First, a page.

As a teenager, I remember having that large black framed motivational poster with long wooden rustic bridge leading into a foggy abyss stating, “It’s about the journey, not the destination”. Honestly, when you think in the context of travel,sometimes the “journey” is really a means to an end, and its totally about the“destination” you are travelling to. But occasionally, when the journey itself is unexpectedly a standout amazing one, we talk about it, to everyone, anyone that will listen.
Often, we’ve been surprised by an experience we never saw coming throughout our journey. It made us feel so damn happy, so lucky, so grateful, so loved. It made us laugh out loud and smile, a lot. It connected us to others and felt it so good.
When we think about the journey that we want our customers to take, these standout experiences rarely just happen by accident. They must be thoughtfully woven in to the design of your customers experience - at every touch point a customer might have with your business.
On a recent trip from Australia to Europe, transiting via London Heathrow for a few hours one Monday morning I found myself surprised by the customer experience throughout while on this 24-hour literal “journey”.Heathrow is number 7th busiest airport in the world, with 1300 flights per day and up to 250,000+ passengers passing through daily, that’s 78 million passengers per year. That’s a substantial number of customers to consider! It was the combination of many cleverly designed factors that struck me. The normal frantic-ness of people running back and forth replaced by this overwhelming sense of calm. I then realised this was from lack announcements which had been replaced by many accessible visual displays of flight listing, along with times the listings would be displayed to keep the passengers relaxed about when to expect gate announcements, hence adding to the overall calm. In addition, there were plenty of UK known and loved trusted retail brands and eateries. Again, a sense of popular, familiar and expected brands, which particularly when it comes to eating prior to a flight is comforting. Other factors included an improved, clear and friendly security clearance service (which is often not optimal for those that travel often can appreciate), free and fun kids play rooms and excellent airline lounges including, both paid and for frequent flyers. Each experience singularly is expected, but it’s the combination of all of them overall that makes it something worth writing about.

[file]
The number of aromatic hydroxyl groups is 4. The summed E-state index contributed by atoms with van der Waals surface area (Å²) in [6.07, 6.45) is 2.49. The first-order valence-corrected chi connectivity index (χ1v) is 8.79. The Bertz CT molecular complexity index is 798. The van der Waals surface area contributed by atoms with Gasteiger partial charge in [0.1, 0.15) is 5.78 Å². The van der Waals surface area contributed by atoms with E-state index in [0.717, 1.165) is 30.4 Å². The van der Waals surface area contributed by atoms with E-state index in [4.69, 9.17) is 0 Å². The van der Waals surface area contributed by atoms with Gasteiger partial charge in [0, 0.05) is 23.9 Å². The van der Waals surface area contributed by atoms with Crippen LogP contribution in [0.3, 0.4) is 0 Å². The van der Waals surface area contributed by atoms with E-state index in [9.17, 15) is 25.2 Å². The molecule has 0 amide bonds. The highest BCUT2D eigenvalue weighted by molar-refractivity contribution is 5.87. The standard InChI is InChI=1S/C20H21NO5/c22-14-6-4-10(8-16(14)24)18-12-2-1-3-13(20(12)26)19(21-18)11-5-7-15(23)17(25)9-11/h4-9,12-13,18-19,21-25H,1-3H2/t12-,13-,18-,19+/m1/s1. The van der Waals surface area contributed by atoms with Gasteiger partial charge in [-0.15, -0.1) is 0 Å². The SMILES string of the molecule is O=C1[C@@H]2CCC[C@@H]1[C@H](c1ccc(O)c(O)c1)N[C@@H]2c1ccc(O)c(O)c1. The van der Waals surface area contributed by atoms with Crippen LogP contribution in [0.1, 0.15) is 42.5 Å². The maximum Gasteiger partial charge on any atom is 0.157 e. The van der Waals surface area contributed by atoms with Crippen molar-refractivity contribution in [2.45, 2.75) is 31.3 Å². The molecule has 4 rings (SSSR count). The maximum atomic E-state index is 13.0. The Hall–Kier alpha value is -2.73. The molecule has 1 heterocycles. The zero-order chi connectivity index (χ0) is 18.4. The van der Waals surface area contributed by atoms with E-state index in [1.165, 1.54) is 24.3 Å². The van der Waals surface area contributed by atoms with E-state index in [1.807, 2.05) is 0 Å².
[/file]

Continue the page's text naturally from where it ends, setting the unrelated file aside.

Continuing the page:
Like many industries, the air travel industry is full of choice and loyalty isn’t as strong as it used to be – as a result, airlines are continuously innovating to stay competitive and refine their service to customers. So too when we think about our customers across all industries, and as their businesses scale and grow, are merged and acquired, services outsourced and re centralised, often these touch points and experiences are just too complex and frustrating for their customers. As business leaders we need to be on the front foot of continuous service design improvement, review the journey and touch points we have with our customers. Importantly we need to ensure that all employees understand how important each of them understands how their touch plays an important part of an overall customer experience.
We need to listen to our customers, and look at their journey from their point of view, not our internal biases. Ask yourself, when did you last truly listen without bias, look at your competitors as if you were a customer and then compare to your company? Talking to to a diverse group of customers regularly to assess you are still connecting and relevant– afterall, even if you’re not changing, you can be sure that your competitors are and what you ‘thought’ was the right journey may have changed around you. Ask yourself ‘how can you be the journey and the destination’?